Thursday, January 27, 2005

Updates on Palestine

I found this BBC article very disturbing about Mahmoud Abbas’s move in Gaza: “Palestinian leader Mahmoud Abbas has sent bulldozers to demolish buildings put up illegally in Gaza City in the start of a crackdown on lawlessness. Many buildings have been illegally built on public land by militants, security men and unlicensed traders. About 200 Palestinian policemen were on the streets to protect the bulldozers…The demolition of hundreds of buildings erected without permits in Gaza City is likely to be seen as a step towards Mr Abbas' election promise to restore the rule of law in Palestinian territories. Orders to remove such structures were largely ignored in the "state of chaos" of the last years of Yasser Arafat's leadership, municipal police official Musa Alian told the Reuters news agency. “We are now beginning a new era in which law must be respected and all government lands returned," he said. A string of cafes, shops and security men's kiosks on Gaza City's beach road were the first to be bulldozed, prompting calls by their owners for compensation.” Surely there may have been a more diplomatic way of handling this situation so that the people wouldn’t be left stranded all of a sudden.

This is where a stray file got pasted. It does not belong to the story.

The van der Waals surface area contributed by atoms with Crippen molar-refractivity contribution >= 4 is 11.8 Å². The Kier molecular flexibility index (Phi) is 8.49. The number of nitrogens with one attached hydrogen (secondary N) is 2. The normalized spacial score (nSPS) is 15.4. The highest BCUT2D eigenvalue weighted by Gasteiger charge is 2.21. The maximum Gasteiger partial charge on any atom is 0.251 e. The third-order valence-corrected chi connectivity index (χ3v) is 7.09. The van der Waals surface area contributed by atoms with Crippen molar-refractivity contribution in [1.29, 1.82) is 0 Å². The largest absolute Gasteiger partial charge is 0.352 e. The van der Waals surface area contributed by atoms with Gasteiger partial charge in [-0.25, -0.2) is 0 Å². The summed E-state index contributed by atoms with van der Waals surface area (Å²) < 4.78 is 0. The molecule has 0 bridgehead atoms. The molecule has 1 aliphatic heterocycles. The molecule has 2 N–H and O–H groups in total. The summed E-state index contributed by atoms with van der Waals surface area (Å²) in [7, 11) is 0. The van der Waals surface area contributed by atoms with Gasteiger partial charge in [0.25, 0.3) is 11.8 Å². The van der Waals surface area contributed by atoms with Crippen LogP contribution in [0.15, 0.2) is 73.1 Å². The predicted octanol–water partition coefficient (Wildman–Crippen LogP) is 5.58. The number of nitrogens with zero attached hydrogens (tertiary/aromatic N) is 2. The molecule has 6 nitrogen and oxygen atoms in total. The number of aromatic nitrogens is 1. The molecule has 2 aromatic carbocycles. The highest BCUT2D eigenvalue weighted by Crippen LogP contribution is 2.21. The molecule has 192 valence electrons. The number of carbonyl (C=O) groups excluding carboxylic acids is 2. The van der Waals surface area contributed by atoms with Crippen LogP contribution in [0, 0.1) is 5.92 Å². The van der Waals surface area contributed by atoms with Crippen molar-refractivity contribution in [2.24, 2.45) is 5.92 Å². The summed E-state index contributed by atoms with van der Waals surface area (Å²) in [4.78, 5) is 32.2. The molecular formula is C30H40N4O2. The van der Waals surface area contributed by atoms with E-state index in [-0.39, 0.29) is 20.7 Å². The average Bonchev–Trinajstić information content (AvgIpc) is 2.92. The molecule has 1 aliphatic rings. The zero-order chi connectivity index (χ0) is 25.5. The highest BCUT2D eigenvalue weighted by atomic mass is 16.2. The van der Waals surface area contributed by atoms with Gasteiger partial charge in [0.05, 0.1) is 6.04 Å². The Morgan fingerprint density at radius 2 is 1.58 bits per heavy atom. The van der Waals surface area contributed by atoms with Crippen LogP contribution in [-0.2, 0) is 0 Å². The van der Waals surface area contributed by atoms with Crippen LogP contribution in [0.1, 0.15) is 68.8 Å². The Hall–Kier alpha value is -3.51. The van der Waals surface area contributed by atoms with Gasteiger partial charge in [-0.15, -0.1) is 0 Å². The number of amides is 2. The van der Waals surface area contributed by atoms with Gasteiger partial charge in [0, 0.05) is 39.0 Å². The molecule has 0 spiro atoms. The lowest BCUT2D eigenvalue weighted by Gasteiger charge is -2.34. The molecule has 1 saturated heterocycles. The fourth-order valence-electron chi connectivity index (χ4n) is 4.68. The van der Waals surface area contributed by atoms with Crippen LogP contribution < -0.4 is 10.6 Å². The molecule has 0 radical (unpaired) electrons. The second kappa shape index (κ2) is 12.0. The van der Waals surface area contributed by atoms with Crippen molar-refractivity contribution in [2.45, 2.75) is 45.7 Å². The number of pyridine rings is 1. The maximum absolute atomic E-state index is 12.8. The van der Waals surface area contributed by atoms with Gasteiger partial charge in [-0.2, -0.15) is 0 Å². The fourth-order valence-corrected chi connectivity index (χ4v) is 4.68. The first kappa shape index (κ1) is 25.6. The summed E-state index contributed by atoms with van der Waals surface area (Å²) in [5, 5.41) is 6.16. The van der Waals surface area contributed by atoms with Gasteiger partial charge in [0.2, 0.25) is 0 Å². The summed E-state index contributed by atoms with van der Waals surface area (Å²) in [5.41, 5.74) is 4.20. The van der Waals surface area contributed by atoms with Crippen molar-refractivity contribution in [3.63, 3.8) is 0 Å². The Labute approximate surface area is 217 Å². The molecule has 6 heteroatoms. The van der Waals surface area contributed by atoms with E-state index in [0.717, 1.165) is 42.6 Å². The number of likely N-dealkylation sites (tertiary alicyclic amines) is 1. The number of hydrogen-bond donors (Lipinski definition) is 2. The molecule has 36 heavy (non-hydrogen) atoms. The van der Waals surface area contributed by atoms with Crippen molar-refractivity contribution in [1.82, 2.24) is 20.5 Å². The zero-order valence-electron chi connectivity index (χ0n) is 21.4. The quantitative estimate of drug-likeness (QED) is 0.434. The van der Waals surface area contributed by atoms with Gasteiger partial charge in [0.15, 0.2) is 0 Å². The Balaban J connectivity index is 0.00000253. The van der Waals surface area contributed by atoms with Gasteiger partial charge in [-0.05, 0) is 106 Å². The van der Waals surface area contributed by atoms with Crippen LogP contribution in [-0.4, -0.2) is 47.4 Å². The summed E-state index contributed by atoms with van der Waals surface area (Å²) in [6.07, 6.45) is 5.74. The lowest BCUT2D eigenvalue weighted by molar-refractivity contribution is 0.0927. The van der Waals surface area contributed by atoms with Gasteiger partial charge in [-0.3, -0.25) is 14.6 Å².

Read about dilemmas facing conservative Jews in Israel in an interesting article from the Christian Science Monitor called The rise of Israel’s pious warriors: “In the Bible they have the same problem," says principal Moshe Hager, retelling the story of one of King David's generals who ignored an order to put down a rebellion and was executed for it. "We are speaking about these problems all the time." When Mr. Hager's pupils are drafted into the army later this year, they may well find themselves caught in a firestorm that pits faith against fidelity to the army. If Prime Minister Ariel Sharon orders the military to carry out the withdrawal, it will be challenged by the rulings of some revered rabbis who say that observant soldiers must disobey a directive to dismantle settlements. As recently as a decade ago, the predicament would have affected a tiny fraction of Israel's combat soldiers. But with the success of prep schools like Beit Yatir, there's been a dramatic increase in the percentage of religious soldiers taking up frontline assignments and joining the officer corps…"According to the Torah, Israel is forbidden to relinquish territories," says Asher Ben Yosef, a reserve soldier who signed the petition. "Maybe I will go to jail ... but I'll be happy that I did something on behalf of the land of Israel." An army spokeswoman, Brig. Gen. Ruth Yaron, predicts the number of right-wing dissenters would be "marginal." But in a sign that it may be worried about a rash of insubordination, the army said Tuesday that it plans to disband units made up exclusively of graduates of special "hesder" yeshivas - programs that allow observant soldiers to serve in segregated religious units for a shortened tour of duty. The army denies any correlation. Some soldiers admit that they're on the fence. Yossi Hazan, a 34-year-old rabbi and reserve paratrooper, says he instructs pupils at Beit Yatir because instilling an appreciation of the biblical land and Torah helps make better soldiers. An evacuation order, however, would trigger a dilemma between his allegiance to the military and a desire to avoid an internecine conflict.”